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Bảo tàng lịch sử Quốc gia

Vietnam National Museum of History

12/08/2015 21:11 2586
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The relic of Duc Son brick tomb located in Duc Son village, Yen Duc commune, Dong Trieu district, Quang Ninh province. It is 20km far away Dong Trieu town and 18km from the Mao Khe tomb to the southeast.

Duc Son village is surrounded by Phuong Hoang mountain to the north and by Da Vach river (Kinh Thay) to the south. Quang Ninh province and Dong Trieu district in particular, is the place where hold quite a lot of brick tombs in the first 10 centuries AD.

Status of Duc Son tomb

Excavation site in September 2011

Arch entrance to the pre-vaulted chamber

Brick floor in mid-vaulted chamber

Tomb's roof in the mid-vaulted chamber

The tomb was discovered by early 2011 through a construction made by local people. The Vietnam National Museum of History carried an excavation in September of that year. The tomb located 300m from the Phuong Hoang rock mountain. The tomb mould is nearly 2,5m high, with diameter of 14-15m. It had been dug on the top and could be penetrated from outside.

The underground tomb has the arch roof, extended to the north-south direction, with the entrance facing south, and comprising 3 vaulted chambers separated and connected to each other by pillar spans. The floor was constructed by rectangular bricks.

The pre-vaulted chamber is 1,27m long, 1,7m wide and 1,92m high. The arch entrance has two layers of bricks at 1,68m height and 1,2m width. The mid-vaulted chamber is 1,8m long, 3,65m wide, and 3,71m high. The roof of the mid-vaulted chamber is the most excellent part of the tomb. The floor was constructed with 49 rectangular bricks arranged to the horizontal lines. There are two subordinate chambers next to the mid-chamber. They have same size: 0,92m long, 1,02m wide and 0,86m high. Certainly, the mid-vaulted chamber is the most wonderful and complicated one in whole structure.

The post-vaulted chamber is 4,25m long, 2,06m wide and 2,4m high. Caskets could be placed there but we did not find any remains of them. The post was heavily dug and filled by soil flooded from outside. When excavating, we found a brick pedestal in a rectangular shape, in 2,52m length, 0,75m width and remaining 0,21m height. This pedestal was placed askew to the west. By this size and location, it is possible that this pedestal was used for keeping the casket. Also, a subordinate chamber is connected to the post-chamber. It is 1m long, 0,7m wide and 0,56m high. It could be a store of grave goods but no objects found.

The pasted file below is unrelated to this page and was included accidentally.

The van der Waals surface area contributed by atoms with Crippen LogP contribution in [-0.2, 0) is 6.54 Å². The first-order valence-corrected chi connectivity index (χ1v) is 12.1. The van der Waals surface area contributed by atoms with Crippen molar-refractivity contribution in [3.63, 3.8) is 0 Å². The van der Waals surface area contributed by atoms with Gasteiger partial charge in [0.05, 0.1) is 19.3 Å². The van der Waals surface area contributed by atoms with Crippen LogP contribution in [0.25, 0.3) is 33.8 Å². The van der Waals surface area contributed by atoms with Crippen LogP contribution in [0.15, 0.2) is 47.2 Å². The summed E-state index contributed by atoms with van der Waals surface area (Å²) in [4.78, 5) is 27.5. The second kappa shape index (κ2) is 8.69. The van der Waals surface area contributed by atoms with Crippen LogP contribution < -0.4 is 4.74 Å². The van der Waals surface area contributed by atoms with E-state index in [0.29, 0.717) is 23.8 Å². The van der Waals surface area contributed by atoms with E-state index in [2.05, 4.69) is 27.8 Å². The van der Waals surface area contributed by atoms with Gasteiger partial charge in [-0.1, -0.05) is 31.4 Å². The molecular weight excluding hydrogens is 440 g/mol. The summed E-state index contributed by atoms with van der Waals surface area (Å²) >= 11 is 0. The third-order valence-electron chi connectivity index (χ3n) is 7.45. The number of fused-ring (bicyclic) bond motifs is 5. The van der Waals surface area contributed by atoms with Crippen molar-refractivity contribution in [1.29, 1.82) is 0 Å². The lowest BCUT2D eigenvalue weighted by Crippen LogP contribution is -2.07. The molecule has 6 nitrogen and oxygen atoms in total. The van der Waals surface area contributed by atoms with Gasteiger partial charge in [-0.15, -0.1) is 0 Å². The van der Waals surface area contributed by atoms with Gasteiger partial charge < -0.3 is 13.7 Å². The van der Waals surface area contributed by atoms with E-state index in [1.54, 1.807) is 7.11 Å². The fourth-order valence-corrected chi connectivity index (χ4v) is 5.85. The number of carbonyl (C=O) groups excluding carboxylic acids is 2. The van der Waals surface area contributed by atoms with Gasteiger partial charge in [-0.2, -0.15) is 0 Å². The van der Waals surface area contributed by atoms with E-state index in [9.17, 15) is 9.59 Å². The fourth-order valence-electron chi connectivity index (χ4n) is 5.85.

Subordinate chambers connecting to the mid-vaulted chamber

Casket pedestal in the post-vaulted chamber

Outside post-vaulted chamber

Layout of tomb structure

Side layout of tomb structure

The layout of the structure of the tomb has a cross shape (+). The width of the pre-chamber is as same as the post-chamber's. The subordinate chamber located in the right of the post-chamber and the askew pedestal can help to define the gender of the owner.

The structure and type of bricks show that this tomb can date to the 1st -3rd century AD. The owner of the tomb can be Han or Viet assimilating to Han culture.

The askew pedestal of casket to the west (right) and the space to the east (left) which is enough for another casket reveal a fact that this tomb was built for a couple. According to the Oriental tradition of "left for men, right for women", it is possible that the casket in the tomb was used for a woman.

Chu Manh Quyen (Research and Collection Dept)

EN: Tran Trang